Right off the bat, the winner of Louisiana’s commissioner of insurance race Oct. 22 likely will face a spirited contest between insurers and lawyers over whether to further limit access to the state’s courts for car wreck victims.

Insurers argue that Louisiana’s civil courts system, where monetary damages for injuries are sought, has skewed too far in favor of the people who file lawsuits, called plaintiffs. Groups representing insurers and businesses say that only more tort reform will lower prices for automobile insurance in Louisiana.

The lawyers who represent plaintiffs counter that making the collection of compensation for injuries more difficult does not guarantee lower insurance premiums.

The commissioner of insurance heads the state department that regulates insurance companies and oversees policy pricing decisions. Both candidates for commissioner - incumbent Jim Donelon and challenger Donald C. Hodge - say they expect to play a lead role in the tort reform battle when the Louisiana Legislature convenes on March 12 for its annual regular session.

Both Donelon and Hodge agree that lawsuits play a role in the high cost of motor vehicle insurance. And, both say the state needs to move cautiously when changing how accident victims can seek compensation in court.

But that’s where their agreement seems to end.

“Anything that would decrease the number of lawsuits would be a good thing,” said Donelon, the Republican who has been commissioner of insurance since 2006.

Hodge, the Democrat, said, “As a state, I don’t think we can put a limit on these minor injury automobile accident claims.”

Insure.com, a website that compares car insurance premiums, shows Louisiana has the most expensive auto insurance policies in the nation, averaging $2,511 annually in 2010. The next-highest state is Michigan with $2,098.29 annual average cost, which is 20 percent lower. The national average was $1,429, according to the survey.

Jeff Albright, president of the Independent Insurance Agents & Brokers of Louisiana, said higher rates can be tracked to the state’s higher ratio between “bodily injury” and “property damage” claims. The treatment of injuries sustained in an accident - “bodily injury” - far exceed the cost of repairing a vehicle - “property damage.”

Louisiana files 45.9 “bodily injury” claims for every 100 “property damage” claims, according to the Insurance Research Council. Nationally, that number is 26 per 100 claims. Consequently, the higher ratio means insurance companies need to charge Louisiana drivers more to adequately cover their risks, Albright said.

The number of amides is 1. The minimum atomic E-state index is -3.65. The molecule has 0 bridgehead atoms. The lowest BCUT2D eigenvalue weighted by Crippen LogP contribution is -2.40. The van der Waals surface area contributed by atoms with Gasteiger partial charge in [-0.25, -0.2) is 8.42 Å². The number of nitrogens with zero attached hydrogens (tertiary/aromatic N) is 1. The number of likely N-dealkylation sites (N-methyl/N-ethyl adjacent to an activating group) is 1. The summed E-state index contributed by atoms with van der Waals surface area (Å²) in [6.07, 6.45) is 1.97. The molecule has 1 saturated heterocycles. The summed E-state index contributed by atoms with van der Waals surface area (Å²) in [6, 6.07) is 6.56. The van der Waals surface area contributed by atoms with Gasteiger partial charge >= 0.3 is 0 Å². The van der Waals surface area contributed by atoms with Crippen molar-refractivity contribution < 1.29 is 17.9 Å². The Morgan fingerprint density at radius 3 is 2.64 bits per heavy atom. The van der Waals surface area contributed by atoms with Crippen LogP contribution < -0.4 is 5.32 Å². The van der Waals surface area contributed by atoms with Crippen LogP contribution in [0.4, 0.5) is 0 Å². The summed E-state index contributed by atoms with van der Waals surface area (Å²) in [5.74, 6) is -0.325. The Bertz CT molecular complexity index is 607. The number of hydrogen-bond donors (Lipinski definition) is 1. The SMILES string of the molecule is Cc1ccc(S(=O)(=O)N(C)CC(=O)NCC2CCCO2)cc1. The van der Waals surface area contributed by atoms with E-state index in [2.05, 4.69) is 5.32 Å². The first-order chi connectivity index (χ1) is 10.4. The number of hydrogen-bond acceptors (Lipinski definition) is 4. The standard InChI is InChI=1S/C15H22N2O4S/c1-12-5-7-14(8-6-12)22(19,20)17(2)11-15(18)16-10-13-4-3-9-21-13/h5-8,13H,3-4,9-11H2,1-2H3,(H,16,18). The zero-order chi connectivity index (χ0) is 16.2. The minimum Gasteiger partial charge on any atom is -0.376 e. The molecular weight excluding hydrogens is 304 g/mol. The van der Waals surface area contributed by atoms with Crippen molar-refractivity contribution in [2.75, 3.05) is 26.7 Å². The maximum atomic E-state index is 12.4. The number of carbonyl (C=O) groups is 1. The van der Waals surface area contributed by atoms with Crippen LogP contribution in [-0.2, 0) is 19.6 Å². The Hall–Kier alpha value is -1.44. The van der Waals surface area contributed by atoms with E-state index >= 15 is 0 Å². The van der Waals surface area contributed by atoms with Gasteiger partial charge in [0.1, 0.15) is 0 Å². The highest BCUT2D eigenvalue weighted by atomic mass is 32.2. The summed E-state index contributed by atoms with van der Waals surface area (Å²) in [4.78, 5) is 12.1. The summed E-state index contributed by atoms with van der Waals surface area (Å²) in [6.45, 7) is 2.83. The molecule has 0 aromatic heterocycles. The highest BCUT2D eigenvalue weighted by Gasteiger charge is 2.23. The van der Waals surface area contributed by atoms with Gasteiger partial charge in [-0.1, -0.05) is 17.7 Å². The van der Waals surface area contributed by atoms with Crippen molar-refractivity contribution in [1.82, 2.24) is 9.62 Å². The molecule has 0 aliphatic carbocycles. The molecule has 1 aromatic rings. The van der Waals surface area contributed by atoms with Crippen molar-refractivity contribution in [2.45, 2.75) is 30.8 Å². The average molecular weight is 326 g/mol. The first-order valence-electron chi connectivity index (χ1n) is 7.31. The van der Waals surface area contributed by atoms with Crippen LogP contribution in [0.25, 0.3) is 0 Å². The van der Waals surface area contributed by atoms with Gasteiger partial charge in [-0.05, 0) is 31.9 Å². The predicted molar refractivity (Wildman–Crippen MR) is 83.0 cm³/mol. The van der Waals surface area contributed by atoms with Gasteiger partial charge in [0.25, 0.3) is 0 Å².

Baton Rouge-based groups, such as the Coalition for Common Sense, which are funded by trade associations representing insurance companies and big businesses, point to the steady rise in automobile insurance rates in Louisiana and state: “Two of the main reasons for this are the loose nature of Louisiana’s laws and the litigious nature of our citizenry.”

State Rep. John Bel Edwards, D-Amite, who is a lawyer representing victims in accidents, said a number of factors go into why Louisiana files so many lawsuits. One key reason is procedural: Louisiana plaintiffs have only one year to file a lawsuit. That’s not enough time to work out a settlement, he said. Other states allow two to three years for just that reason, he said.

Julie J. Baxter, a Baton Rouge lawyer who represents plaintiffs, said insurance companies cannot show a recognizable link between the so-called “tort reform” changes and the cost of insurance. Insurance rates are driven, in large part, by underwriting practices and the success the companies have in investing insurance premiums.

Donelon said the changes instituted by “tort reform” efforts in the 1980s and 1990s did lead to lower rates for automobile insurance. He said he believes that thoughtful changes in the next legislative session should lead to a more competitive situation that would lower policy rates.

Louisiana recently set higher minimums for liability coverage. Drivers can purchase more coverage at higher prices, but the minimum is necessary to be able to legally drive.

The state minimum had been $10,000 per person for bodily injuries, $20,000 for all injuries in the car, and $10,000 for property damage. The Louisiana Legislature recently increased those minimums to $15,000 per person, $30,000 for everyone in the car and $25,000 for property damage, additional coverage that increased the cost of policies.

“If you raise the minimums, you raise the rates,” said state Sen. Dan “Blade” Morrish, the Jennings Republican who is chairman of the Senate Insurance Committee.

Morrish said the legislative possibility he has been hearing is to lower the jury trial threshold. If the damages being sought by a plaintiff are less than $50,000, then a judge can decide the case and set the award. Lowering the threshold would allow juries to decide more lawsuits.

Some believe that juries award less damages than a judge, said Morrish, echoing the same opinions voiced by insurance officials and plaintiffs’ lawyers alike.

Hodge said more jury trials would delay an already slow process and further favor the better-financed insurance companies. “The question we need to ask is: Is that fair?” said Hodge.